Margaret Sax



+44 (0)20 7323 8268

Margaret’s research into the characteristics of tool marks preserved on hard stone artefacts allowed her to develop a methodology, based on optical and scanning electron microscopy (SEM), for the identification of ancient carving methods. Her specialization arose from a project to identify the materials of more than two thousand near Eastern cylinder seals (about 3500-400 BC), which led to an investigation of the tools and techniques used to engrave the hardest, quartz seals.

The study resulted in a radical reassessment of the date for the introduction of the jeweller’s wheel in Mesopotamia. The methodology has since been applied to the carving of nephrite jade in China, a tradition spanning seven millennia.

In 2006, Margaret was invited to study a selection of the jades excavated at the Jin Marquis cemetery, Shanxi province, China.

In collaboration with the Smithsonian Institution, Washington DC, she is also working on the lapidary technology of pre-Columbian Mesoamerica.

Current projects

The origins of purportedly pre-Columbian Mexican crystal skulls

Investigation of the methods used to carve jade and other hard stones in pre-Columbian Mesoamerica

Investigation of the methods used to carve jades excavated at the Jin Marquis cemetery, Shanxi province, China

Previous projects

Identification of carving techniques on Chinese jade

Identification of engraving techniques on quartz cylinder seals from Mesopotamia, about 3000-400 BC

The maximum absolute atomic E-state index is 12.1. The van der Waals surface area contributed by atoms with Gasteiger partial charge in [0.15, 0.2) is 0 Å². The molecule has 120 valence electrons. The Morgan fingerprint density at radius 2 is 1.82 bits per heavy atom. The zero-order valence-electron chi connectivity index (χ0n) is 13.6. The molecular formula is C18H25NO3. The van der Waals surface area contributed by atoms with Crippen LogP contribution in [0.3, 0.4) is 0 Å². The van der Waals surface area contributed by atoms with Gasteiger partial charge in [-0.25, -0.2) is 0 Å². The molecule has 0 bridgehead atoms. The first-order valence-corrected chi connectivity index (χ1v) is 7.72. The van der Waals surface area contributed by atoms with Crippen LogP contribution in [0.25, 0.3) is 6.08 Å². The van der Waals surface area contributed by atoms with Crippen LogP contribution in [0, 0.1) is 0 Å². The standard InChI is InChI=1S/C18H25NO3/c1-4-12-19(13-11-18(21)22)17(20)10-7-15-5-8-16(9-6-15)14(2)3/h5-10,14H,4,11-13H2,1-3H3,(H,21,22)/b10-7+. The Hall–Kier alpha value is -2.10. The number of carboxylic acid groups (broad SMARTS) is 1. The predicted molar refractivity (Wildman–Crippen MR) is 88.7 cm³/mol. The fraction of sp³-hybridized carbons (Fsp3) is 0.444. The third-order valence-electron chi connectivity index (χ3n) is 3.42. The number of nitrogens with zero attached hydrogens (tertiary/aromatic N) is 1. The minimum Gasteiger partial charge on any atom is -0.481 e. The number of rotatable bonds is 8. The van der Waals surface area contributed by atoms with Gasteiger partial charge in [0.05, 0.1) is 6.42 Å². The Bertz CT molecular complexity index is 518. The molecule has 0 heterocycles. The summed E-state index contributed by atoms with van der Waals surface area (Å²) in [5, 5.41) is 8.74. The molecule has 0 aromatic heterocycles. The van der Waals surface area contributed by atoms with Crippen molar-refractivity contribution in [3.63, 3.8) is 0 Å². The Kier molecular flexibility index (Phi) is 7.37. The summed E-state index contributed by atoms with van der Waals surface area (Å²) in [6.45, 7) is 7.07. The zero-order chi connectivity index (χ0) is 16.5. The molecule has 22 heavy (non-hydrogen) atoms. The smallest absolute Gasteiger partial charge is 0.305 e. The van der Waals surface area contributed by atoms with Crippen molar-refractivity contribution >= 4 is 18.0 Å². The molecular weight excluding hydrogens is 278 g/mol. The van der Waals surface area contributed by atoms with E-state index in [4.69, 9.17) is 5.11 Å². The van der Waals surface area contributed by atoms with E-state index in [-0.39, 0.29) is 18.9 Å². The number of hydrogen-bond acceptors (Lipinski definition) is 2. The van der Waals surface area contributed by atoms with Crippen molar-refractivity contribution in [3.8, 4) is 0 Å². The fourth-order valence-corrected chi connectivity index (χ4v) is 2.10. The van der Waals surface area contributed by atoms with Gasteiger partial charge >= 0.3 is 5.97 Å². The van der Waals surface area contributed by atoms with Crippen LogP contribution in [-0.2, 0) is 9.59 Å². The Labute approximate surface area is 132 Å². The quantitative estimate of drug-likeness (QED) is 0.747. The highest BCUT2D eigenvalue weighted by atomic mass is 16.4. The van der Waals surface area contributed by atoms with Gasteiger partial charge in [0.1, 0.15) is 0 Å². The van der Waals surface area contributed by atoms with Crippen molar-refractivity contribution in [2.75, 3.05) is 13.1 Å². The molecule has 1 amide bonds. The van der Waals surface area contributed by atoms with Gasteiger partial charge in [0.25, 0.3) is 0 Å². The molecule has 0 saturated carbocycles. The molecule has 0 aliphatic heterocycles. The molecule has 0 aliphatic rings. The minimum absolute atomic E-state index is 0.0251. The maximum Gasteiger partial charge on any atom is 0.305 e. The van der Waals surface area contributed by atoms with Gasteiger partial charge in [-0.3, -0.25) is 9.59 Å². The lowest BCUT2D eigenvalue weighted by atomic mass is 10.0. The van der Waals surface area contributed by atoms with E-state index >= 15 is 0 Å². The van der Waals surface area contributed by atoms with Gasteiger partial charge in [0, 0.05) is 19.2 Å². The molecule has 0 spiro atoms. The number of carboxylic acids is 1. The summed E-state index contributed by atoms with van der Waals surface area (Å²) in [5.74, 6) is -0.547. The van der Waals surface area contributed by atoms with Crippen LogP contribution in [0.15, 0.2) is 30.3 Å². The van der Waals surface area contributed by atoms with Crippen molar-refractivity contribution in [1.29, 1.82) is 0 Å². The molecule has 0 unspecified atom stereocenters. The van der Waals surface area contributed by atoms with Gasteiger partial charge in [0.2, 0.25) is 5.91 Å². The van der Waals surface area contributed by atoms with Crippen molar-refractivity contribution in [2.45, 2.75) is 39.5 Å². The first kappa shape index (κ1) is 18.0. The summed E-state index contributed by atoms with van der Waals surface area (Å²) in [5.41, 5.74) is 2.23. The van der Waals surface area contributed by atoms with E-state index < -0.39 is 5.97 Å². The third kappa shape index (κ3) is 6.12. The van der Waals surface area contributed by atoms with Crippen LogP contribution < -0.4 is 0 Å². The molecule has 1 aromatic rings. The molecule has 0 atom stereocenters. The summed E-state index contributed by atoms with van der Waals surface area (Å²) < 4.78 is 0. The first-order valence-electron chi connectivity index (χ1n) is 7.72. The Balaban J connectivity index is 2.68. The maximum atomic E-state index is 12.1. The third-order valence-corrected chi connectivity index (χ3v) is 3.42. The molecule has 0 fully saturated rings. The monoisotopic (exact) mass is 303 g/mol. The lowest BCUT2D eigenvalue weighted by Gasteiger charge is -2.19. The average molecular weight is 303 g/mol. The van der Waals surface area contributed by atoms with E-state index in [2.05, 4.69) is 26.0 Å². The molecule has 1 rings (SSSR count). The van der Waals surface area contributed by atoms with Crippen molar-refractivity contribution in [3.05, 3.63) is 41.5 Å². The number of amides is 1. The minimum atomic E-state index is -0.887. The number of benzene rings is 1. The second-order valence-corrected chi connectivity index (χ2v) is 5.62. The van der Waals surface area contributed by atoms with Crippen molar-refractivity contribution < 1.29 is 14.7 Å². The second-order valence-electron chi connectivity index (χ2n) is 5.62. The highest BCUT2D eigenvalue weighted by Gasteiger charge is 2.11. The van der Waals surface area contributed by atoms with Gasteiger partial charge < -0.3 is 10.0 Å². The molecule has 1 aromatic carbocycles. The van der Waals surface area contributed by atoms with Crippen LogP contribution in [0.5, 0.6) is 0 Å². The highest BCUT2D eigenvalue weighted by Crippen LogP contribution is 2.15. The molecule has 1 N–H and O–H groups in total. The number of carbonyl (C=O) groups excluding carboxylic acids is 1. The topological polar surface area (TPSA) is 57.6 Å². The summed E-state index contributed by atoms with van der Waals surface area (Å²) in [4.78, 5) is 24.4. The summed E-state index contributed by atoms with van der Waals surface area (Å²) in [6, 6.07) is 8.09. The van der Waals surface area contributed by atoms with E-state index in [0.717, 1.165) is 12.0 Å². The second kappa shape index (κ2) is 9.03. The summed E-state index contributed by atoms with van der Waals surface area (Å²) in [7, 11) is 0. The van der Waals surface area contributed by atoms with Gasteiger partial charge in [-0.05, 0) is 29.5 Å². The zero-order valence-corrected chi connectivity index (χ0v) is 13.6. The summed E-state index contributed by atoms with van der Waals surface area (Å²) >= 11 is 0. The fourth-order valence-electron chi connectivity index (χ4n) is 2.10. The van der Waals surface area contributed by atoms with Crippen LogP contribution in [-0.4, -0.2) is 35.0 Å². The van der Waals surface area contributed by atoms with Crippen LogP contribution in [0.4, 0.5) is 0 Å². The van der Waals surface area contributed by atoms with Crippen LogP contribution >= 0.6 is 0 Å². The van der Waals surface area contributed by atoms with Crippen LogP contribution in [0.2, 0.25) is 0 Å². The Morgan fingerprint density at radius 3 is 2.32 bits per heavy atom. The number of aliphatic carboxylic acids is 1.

Identification of the materials of cylinder seals from Mesopotamia, about 3500-400 BC

Recent publications

M. Sax, J.M. Walsh, I.C. Freestone, A.H. Rankin, N.D. Meeks, 'The origins of two large purportedly pre-Columbian Mexican crystal skulls', Journal of Archaeological Science, 35(10), (2008), pp. 2751-2760

M. Sax, J. Ambers, N.D. Meeks, S. Canby, 'The emperor's terrapin', British Museum Technical Research Bulletin. 1, (2007), pp. 35-41

M. Sax, N. D. Meeks, J. Ambers, C. Michaelson, ‘The introduction of rotary incising wheels for working jade in China’, P. Jett, (ed.) Scientific Research on the Sculptural Arts of Asia, Proceedings of the Forbes Symposium at the Freer Gallery of Art, Washington DC, (2005)

M. Sax, N. D. Meeks, C. Michaelson, A. P. Middleton, ‘The identification of carving techniques on Chinese jade’, Journal of Archaeological Science, 31 (2004), pp. 1413-1428

M. Sax, N. D. Meeks, D. Collon, ‘The introduction of the lapidary engraving wheel in Mesopotamia’, Antiquity, 74(284), (2000), pp. 380-387

M. Sax, ‘The seal materials, their chronology and sources’, in D. Colon, Catalogue of the Western Asiatic Seals in the British Museum, Cylinder seals V, Neo- Assyrian and Neo-Babylonian Periods, (London, The British Museum Press, 2001), pp. 18-34

M. Sax, J. McNabb, N. D. Meeks, ‘Methods of engraving Mesopotamian cylinder seals: experimental confirmation’, Archaeometry, 40 (1998), pp. 1-21